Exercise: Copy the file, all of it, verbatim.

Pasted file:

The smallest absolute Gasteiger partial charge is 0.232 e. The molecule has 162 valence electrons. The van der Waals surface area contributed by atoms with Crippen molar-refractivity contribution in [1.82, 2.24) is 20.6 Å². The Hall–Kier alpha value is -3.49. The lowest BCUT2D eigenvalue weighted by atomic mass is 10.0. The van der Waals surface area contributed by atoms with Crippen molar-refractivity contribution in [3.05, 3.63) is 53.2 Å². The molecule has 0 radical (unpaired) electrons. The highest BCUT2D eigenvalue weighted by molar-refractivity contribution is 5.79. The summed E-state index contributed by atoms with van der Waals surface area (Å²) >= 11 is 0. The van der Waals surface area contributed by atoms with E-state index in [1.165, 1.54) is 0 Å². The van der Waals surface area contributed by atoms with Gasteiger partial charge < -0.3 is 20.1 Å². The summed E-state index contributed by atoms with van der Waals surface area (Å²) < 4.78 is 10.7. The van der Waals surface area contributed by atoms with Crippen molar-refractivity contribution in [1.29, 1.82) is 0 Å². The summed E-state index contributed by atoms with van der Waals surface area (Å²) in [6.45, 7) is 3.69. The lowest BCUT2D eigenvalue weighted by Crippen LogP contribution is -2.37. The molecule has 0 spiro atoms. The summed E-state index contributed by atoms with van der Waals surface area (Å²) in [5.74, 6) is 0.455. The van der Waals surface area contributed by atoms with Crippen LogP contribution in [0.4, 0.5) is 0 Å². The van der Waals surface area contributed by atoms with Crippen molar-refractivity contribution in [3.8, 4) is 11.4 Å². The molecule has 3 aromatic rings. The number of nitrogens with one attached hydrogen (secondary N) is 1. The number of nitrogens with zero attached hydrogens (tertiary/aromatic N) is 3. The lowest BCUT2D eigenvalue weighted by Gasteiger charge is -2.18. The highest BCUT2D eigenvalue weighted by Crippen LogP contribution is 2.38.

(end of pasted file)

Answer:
The smallest absolute Gasteiger partial charge is 0.232 e. The molecule has 162 valence electrons. The van der Waals surface area contributed by atoms with Crippen molar-refractivity contribution in [1.82, 2.24) is 20.6 Å². The Hall–Kier alpha value is -3.49. The lowest BCUT2D eigenvalue weighted by atomic mass is 10.0. The van der Waals surface area contributed by atoms with Crippen molar-refractivity contribution in [3.05, 3.63) is 53.2 Å². The molecule has 0 radical (unpaired) electrons. The highest BCUT2D eigenvalue weighted by molar-refractivity contribution is 5.79. The summed E-state index contributed by atoms with van der Waals surface area (Å²) >= 11 is 0. The van der Waals surface area contributed by atoms with E-state index in [1.165, 1.54) is 0 Å². The van der Waals surface area contributed by atoms with Gasteiger partial charge < -0.3 is 20.1 Å². The summed E-state index contributed by atoms with van der Waals surface area (Å²) < 4.78 is 10.7. The van der Waals surface area contributed by atoms with Crippen molar-refractivity contribution in [1.29, 1.82) is 0 Å². The summed E-state index contributed by atoms with van der Waals surface area (Å²) in [6.45, 7) is 3.69. The lowest BCUT2D eigenvalue weighted by Crippen LogP contribution is -2.37. The molecule has 0 spiro atoms. The summed E-state index contributed by atoms with van der Waals surface area (Å²) in [5.74, 6) is 0.455. The van der Waals surface area contributed by atoms with Crippen LogP contribution in [0.4, 0.5) is 0 Å². The van der Waals surface area contributed by atoms with Crippen molar-refractivity contribution in [3.8, 4) is 11.4 Å². The molecule has 3 aromatic rings. The number of nitrogens with one attached hydrogen (secondary N) is 1. The number of nitrogens with zero attached hydrogens (tertiary/aromatic N) is 3. The lowest BCUT2D eigenvalue weighted by Gasteiger charge is -2.18. The highest BCUT2D eigenvalue weighted by Crippen LogP contribution is 2.38.